Telematics car insurance is becoming increasingly familiar in the UK as a measurable cover option - find out more with the answers to FAQs.
Telematics insurance - also known as black box insurance, GPS car insurance, smartbox insurance, pay-as-you-drive insurance and usage-based insurance - calculates premiums based on your driving habits and ability.
You'll either be set up with a mobile phone app or a black box will be fitted to your car to monitor driving habits, with information fed back to insurers. The insurer can then adjust your premium up or down accordingly, or offer other incentives for what it perceives as good driving.
It's generally thought that these policies are beneficial for younger drivers who are struggling to find affordable car insurance premiums. In fact, drivers of any age and experience could potentially benefit.
If you use your vehicle at peak times and/or do a big mileage you're less likely to benefit, but it's worth comparing the options.
Your insurer should always ask your permission before sharing your data with any third parties who aren’t involved in delivering your insurance policy
Boxes are usually about the size of a mobile phone and are discreetly placed to suit the vehicle.
If you have a black box it can enhance security as it works like a tracker on your vehicle. Telematics policies have also be seen as educational, a tool to improve driving. Some companies offer an online portal where drivers can review their driving behaviour.
There may be a facility included to contact emergency services in the event of an accident, and it's been suggested that black box policies may improve claim handling and help to prevent fraud by providing independent, objective evidence about an incident.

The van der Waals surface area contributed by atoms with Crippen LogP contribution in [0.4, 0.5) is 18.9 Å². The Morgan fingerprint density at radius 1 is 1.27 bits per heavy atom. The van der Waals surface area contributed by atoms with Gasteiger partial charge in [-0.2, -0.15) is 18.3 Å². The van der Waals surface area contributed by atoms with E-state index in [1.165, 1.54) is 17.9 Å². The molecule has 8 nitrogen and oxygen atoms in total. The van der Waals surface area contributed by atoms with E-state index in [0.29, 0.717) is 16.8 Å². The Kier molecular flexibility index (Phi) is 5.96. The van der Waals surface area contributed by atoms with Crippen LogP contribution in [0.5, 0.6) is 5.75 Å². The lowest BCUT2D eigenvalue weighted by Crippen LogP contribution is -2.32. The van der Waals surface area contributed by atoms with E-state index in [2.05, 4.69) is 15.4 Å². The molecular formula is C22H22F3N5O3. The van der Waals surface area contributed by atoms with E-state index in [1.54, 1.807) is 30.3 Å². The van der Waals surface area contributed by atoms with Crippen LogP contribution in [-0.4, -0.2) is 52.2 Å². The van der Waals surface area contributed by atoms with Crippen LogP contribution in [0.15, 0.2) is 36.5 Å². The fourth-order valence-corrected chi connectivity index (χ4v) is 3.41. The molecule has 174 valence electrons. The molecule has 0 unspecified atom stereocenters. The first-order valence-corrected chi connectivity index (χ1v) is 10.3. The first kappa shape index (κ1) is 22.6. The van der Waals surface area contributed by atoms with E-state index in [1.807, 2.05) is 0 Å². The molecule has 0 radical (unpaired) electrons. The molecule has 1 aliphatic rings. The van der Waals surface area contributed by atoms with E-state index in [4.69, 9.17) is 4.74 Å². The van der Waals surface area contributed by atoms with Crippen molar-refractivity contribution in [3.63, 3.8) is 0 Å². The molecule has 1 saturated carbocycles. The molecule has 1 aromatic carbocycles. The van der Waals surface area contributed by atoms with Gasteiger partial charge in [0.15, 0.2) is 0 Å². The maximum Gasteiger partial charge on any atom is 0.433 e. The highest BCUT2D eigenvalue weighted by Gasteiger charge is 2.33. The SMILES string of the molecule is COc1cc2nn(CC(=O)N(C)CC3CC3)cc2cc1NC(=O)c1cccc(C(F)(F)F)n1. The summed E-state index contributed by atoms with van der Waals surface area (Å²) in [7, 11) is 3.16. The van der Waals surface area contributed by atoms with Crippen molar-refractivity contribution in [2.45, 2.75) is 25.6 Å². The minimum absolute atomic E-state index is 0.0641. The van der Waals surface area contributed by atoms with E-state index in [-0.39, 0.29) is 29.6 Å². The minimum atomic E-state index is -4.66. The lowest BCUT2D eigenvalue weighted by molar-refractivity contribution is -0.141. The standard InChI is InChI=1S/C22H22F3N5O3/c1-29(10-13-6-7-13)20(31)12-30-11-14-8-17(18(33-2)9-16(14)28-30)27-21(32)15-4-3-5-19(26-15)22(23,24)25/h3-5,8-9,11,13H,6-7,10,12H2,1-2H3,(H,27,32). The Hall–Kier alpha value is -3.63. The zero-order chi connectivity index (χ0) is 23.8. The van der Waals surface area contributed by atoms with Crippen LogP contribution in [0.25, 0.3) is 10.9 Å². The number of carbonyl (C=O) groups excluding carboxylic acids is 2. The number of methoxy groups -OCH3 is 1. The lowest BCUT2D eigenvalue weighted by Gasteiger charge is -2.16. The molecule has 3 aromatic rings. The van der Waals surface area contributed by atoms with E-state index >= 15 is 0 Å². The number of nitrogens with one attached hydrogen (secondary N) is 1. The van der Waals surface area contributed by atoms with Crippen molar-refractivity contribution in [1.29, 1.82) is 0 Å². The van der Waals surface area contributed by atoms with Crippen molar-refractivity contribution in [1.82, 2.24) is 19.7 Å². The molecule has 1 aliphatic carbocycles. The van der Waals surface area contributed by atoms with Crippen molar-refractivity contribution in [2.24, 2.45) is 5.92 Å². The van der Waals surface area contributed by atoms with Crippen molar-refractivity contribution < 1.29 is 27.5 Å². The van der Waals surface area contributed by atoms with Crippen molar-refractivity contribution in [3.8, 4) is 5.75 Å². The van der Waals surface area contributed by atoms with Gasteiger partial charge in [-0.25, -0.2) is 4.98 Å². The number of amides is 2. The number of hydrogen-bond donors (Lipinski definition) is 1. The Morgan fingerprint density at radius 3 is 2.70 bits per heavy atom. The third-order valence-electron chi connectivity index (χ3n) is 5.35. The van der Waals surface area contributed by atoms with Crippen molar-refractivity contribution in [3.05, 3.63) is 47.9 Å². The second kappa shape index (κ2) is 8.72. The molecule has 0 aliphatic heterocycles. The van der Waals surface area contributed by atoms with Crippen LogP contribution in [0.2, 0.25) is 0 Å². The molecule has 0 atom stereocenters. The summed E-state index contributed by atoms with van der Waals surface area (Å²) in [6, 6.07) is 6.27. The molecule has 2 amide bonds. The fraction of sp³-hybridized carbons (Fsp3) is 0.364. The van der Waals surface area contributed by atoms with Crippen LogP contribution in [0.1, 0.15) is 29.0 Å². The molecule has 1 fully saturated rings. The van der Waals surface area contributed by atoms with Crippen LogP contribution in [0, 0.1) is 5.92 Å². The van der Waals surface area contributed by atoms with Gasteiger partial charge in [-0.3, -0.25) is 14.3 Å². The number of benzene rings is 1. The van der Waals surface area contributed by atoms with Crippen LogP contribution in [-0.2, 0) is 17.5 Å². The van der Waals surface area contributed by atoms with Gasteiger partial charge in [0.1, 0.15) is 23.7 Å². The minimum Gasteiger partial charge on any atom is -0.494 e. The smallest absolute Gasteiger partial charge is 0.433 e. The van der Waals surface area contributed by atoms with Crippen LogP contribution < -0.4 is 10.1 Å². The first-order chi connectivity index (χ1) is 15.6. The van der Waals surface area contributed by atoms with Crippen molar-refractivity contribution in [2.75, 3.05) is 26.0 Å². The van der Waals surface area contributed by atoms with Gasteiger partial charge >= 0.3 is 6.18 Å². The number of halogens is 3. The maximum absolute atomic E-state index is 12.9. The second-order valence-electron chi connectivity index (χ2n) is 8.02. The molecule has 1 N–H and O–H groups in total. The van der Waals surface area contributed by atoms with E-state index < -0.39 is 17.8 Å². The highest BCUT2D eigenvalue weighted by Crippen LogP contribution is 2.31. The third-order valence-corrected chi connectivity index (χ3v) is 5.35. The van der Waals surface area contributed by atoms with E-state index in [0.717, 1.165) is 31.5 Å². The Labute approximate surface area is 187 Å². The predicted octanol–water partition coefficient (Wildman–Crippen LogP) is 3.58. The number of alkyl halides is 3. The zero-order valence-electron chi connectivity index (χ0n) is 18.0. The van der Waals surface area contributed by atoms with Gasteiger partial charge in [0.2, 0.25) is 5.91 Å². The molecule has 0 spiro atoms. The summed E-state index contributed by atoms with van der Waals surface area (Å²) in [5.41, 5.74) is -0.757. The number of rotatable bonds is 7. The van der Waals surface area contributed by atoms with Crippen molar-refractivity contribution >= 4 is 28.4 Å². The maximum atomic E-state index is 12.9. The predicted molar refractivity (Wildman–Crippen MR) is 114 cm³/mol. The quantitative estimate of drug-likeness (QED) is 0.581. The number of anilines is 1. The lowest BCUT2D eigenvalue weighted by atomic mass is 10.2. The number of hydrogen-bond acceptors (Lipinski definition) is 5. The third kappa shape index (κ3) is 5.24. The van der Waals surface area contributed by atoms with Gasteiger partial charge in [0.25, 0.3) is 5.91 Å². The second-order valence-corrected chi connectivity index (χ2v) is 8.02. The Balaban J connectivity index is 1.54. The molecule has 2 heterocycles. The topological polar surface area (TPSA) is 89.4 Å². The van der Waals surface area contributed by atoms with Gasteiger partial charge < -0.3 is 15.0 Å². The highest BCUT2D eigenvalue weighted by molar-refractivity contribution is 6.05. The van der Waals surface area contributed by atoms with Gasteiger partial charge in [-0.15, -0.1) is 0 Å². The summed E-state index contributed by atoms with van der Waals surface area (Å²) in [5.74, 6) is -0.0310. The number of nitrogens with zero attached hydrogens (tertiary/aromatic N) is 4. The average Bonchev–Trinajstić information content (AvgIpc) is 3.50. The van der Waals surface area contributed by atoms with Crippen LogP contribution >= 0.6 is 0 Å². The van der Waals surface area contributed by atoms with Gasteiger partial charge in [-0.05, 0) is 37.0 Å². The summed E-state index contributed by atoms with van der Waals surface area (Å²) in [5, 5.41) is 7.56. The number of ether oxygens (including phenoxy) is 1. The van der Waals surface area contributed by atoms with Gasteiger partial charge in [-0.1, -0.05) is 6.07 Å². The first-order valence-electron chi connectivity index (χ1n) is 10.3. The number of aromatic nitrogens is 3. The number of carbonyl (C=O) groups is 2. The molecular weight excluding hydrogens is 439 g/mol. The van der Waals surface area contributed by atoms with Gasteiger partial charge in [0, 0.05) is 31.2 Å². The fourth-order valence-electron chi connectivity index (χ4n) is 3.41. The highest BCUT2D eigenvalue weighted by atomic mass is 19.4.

As with other car insurance products, you'll usually need to ensure that you're named on the other vehicle owner's policy.
The insurer will then base driving skills on the overall way that the car is driven.
Your insurer should always ask your permission before sharing your data with any third parties who aren’t involved in delivering your insurance policy.
Insurers will not share your data with the police or any other authorities unless they're forced to do so by a court order or you've given your express permission to do so. Usually data will only be used to manage your insurance policy or in the event of an accident or claim.
A number of insurers, both mainstream and niche, offer telematics insurance and the policies will differ between companies.
The European Court of Justice gender directive has had a huge impact on car insurance, especially for young drivers and women drivers. If you've been adversely affected, a pay-as-you-drive policy could be a way to minimise the impact of rising premiums.